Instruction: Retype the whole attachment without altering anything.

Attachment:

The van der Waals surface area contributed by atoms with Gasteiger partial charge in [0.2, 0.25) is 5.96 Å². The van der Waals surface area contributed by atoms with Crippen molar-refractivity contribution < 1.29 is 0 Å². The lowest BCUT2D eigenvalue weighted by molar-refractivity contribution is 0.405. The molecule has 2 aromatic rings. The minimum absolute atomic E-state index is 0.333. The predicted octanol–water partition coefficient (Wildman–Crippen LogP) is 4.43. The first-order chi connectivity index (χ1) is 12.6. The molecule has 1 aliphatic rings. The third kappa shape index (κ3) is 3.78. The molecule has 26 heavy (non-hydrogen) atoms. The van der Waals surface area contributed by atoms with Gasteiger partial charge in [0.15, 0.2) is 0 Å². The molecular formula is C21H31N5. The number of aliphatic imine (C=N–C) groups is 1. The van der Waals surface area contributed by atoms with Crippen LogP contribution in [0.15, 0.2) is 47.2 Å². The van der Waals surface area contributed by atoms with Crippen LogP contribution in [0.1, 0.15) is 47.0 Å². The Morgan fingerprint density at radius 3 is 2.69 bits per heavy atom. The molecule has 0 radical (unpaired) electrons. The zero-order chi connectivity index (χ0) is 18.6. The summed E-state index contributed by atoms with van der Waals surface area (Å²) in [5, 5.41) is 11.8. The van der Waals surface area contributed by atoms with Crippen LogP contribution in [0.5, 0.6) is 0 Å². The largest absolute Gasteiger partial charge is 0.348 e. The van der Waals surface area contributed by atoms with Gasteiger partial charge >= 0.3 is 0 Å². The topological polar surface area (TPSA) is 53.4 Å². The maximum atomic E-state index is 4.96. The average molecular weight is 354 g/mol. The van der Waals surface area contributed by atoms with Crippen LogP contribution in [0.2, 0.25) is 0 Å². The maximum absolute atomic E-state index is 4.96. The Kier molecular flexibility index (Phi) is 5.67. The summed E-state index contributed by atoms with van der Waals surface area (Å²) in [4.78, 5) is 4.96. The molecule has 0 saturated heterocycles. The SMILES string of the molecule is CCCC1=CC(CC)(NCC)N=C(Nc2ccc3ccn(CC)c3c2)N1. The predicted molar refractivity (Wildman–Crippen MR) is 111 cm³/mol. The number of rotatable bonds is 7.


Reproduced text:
The van der Waals surface area contributed by atoms with Gasteiger partial charge in [0.2, 0.25) is 5.96 Å². The van der Waals surface area contributed by atoms with Crippen molar-refractivity contribution < 1.29 is 0 Å². The lowest BCUT2D eigenvalue weighted by molar-refractivity contribution is 0.405. The molecule has 2 aromatic rings. The minimum absolute atomic E-state index is 0.333. The predicted octanol–water partition coefficient (Wildman–Crippen LogP) is 4.43. The first-order chi connectivity index (χ1) is 12.6. The molecule has 1 aliphatic rings. The third kappa shape index (κ3) is 3.78. The molecule has 26 heavy (non-hydrogen) atoms. The van der Waals surface area contributed by atoms with Gasteiger partial charge in [0.15, 0.2) is 0 Å². The molecular formula is C21H31N5. The number of aliphatic imine (C=N–C) groups is 1. The van der Waals surface area contributed by atoms with Crippen LogP contribution in [0.15, 0.2) is 47.2 Å². The van der Waals surface area contributed by atoms with Crippen LogP contribution in [0.1, 0.15) is 47.0 Å². The Morgan fingerprint density at radius 3 is 2.69 bits per heavy atom. The molecule has 0 radical (unpaired) electrons. The zero-order chi connectivity index (χ0) is 18.6. The summed E-state index contributed by atoms with van der Waals surface area (Å²) in [5, 5.41) is 11.8. The van der Waals surface area contributed by atoms with Crippen LogP contribution in [0.5, 0.6) is 0 Å². The largest absolute Gasteiger partial charge is 0.348 e. The van der Waals surface area contributed by atoms with Gasteiger partial charge >= 0.3 is 0 Å². The topological polar surface area (TPSA) is 53.4 Å². The maximum atomic E-state index is 4.96. The average molecular weight is 354 g/mol. The van der Waals surface area contributed by atoms with Crippen LogP contribution in [0.2, 0.25) is 0 Å². The maximum absolute atomic E-state index is 4.96. The Kier molecular flexibility index (Phi) is 5.67. The summed E-state index contributed by atoms with van der Waals surface area (Å²) in [4.78, 5) is 4.96. The molecule has 0 saturated heterocycles. The SMILES string of the molecule is CCCC1=CC(CC)(NCC)N=C(Nc2ccc3ccn(CC)c3c2)N1. The predicted molar refractivity (Wildman–Crippen MR) is 111 cm³/mol. The number of rotatable bonds is 7.